to     Extinct on his death
8 Oct 1757
Nicola Sophia Beresford, wife of Sir Tristram Beresford, 3rd baronet (1666-1713)
and the "Black Ribbon"
One of the most famous Irish ghost stories concerns Nicola Sophia, Lady Beresford, wife of 
Sir Tristram Beresford, 3rd baronet. The following edited version is taken from "The Book of
Dreams and Ghosts" by Andrew Lang (Longmans, London, 1897).
'There is at Curraghmore, the seat of Lord Waterford, in Ireland, a manuscript account of
the tale, such as it was originally received and implicitly believed in by the children and
grandchildren of the lady to whom Lord Tyrone is supposed to have made the supernatural
appearance after death. The account was written by Lady Betty Cobbe, the youngest
daughter of Marcus, Earl of Tyrone, and granddaughter of Nicola S[ophia], Lady Beresford.
She lived to be a good old age, in full use of all her faculties, both of body and mind…….
'John le Poer, Lord Decies, was the eldest son of Richard, Earl of Tyrone, and of Lady 
Dorothy Annesley, daughter of Arthur, Earl of Anglesey. He was born 1665, succeeded his 
father 1690, and died 14th October 1693. He became Lord Tyrone at his father's death, and
is the 'ghost' of the story.
'Nicola Sophie Hamilton was the second and youngest daughter and co-heiress of Hugh, 
Lord Glenawley [see Hamilton of Glenawley], who was also Baron Lunge in Sweden. Being a 
zealous royalist, he had, together with his father, migrated to that country in 1643, and 
returned from it at the Restoration. He was of a good old family, and held considerable
landed property in the county Tyrone, near Ballygawley. He died there in 1679. His eldest
daughter and co-heiress, Arabella Susanna, married, in 1683, Sir John Macgill, of Gill Hall, in
the county Down.
'Nicola S[ophia], (the second daughter) was born in 1666, and married Sir Tristram 
Beresford in 1687. Between that and 1693 two daughters were born, but no son to inherit
the ample landed estates of his father, who most anxiously wished and hoped for an heir.
It was under these circumstances, and at this period, that the manuscripts state that 
Lord Tyrone made his appearance after death; and all the versions of the story, without
variation, attribute the same cause and reason, viz., a solemn promise mutually inter-
changed in early life between John le Poer, then Lord Decies, afterwards Lord Tyrone, and
Nicola S. Hamilton, that whichever of the two died the first, should, if permitted, appear to
the survivor for the object of declaring the approval or rejection by the Deity of the 
revealed religion as generally acknowledged: of which the departed one must be fully
cognisant, but of which they both had in their youth entertained unfortunate doubts.
'In the month of October, 1693, Sir Tristram and Lady Beresford went on a visit to her
sister, Lady Macgill, at Gill Hall, now the seat of Lord Clanwilliam, whose grandmother was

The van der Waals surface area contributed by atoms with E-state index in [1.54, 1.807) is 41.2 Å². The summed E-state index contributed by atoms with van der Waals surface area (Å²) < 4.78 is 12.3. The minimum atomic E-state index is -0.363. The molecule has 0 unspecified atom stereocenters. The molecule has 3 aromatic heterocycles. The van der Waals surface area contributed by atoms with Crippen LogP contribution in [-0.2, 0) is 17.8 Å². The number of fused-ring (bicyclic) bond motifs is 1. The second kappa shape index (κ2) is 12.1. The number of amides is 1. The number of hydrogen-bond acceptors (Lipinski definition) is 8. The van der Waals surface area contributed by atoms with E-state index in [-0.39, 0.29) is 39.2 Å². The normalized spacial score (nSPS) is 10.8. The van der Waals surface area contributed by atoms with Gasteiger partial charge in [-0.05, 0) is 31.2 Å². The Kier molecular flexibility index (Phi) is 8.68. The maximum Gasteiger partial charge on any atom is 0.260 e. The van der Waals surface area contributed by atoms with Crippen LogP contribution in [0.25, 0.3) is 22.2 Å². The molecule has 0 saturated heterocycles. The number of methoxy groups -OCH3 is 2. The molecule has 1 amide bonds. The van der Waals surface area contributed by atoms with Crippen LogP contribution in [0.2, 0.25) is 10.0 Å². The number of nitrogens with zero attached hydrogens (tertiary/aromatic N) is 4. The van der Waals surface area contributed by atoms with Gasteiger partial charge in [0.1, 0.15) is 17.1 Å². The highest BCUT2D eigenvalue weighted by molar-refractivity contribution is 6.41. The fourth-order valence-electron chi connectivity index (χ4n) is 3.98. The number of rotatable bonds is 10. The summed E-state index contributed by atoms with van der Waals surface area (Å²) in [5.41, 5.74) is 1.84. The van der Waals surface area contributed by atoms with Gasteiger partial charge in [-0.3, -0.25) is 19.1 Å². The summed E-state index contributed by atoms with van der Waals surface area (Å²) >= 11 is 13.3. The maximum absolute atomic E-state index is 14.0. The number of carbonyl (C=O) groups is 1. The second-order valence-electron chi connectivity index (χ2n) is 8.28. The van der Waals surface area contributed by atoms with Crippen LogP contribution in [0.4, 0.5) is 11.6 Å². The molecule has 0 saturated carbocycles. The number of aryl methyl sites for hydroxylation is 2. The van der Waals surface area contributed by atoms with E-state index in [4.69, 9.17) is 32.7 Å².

eventually the heiress of Sir J. Macgill's property. One morning Sir Tristram rose early, 
leaving Lady Beresford asleep, and went out for a walk before breakfast. When his wife
joined the table very late, her appearance and the embarrassment of her manner attracted
general attention, especially that of her husband. He made anxious inquiries as to her 
health, and asked her apart what had occurred to her wrist, which was tied up with black
ribbon tightly bound about it. She earnestly entreated him not to inquire more then, or
thereafter, as to the cause of her wearing or continuing afterwards to wear that ribbon;
'for,' she added, 'you will never see me without it.' He replied, 'Since you urge it so
vehemently, I promise you not to inquire more about it.'
'After completing her hurried breakfast she made anxious inquiries as to whether the post
had yet arrived. It had not yet come in; and Sir Tristram asked: 'Why are you so particularly
eager about letters today?' 'Because I expect to hear of Lord Tyrone's death, which took
place on Tuesday.' 'Well,' remarked Sir Tristram, 'I never should have put you down for a
superstitious person; but I suppose that some idle dream has disturbed you.' Shortly after,
the servant brought in the letters; one was sealed with black wax. 'It is as I expected,' she
cried; 'he is dead.' The letter was from Lord Tyrone's steward to inform them that his master
had died in Dublin, 14th October, at 4 p.m. Sir Tristram endeavoured to console her, and
begged her to restrain her grief, when she assured him that she felt relieved and easier now
that she knew the actual fact. She added, 'I can now give you a most satisfactory piece of
intelligence, viz., that I am with child, and that it will be a boy.' A son was born in the 
following July. Sir Tristram survived its birth little more than six years. After his death Lady
Beresford continued to reside with her young family at his place in the county of Derry, and
seldom went from home. She hardly mingled with any neighbours or friends, excepting with
Mr. And Mrs. Jackson, of Coleraine. He was the principal personage in that town, and was,
by his mother, a near relative of Sir Tristram. His wife was the daughter of Robert Gorges,
LL.D (a gentleman of good old English family, and possessed of a considerable estate in
the county Meath), by Jane Loftus, daughter of Sir Adam Loftus, of Rathfarnham, and sister
of Lord Lisburn. They had an only son, Richard Gorges, who was in the army, and became
a general officer very early in life. With the Jacksons Lady Beresford maintained a constant
communication and lived on the most intimate terms, while she seemed determined to 
eschew all other society and to remain in her chosen retirement.
'At the conclusion of three years thus passed, one luckless day "Young Gorges" most
vehemently professed his passion for her, and solicited her hand, urging his suit in a most
passionate appeal, which was evidently not displeasing to the fair widow, and which,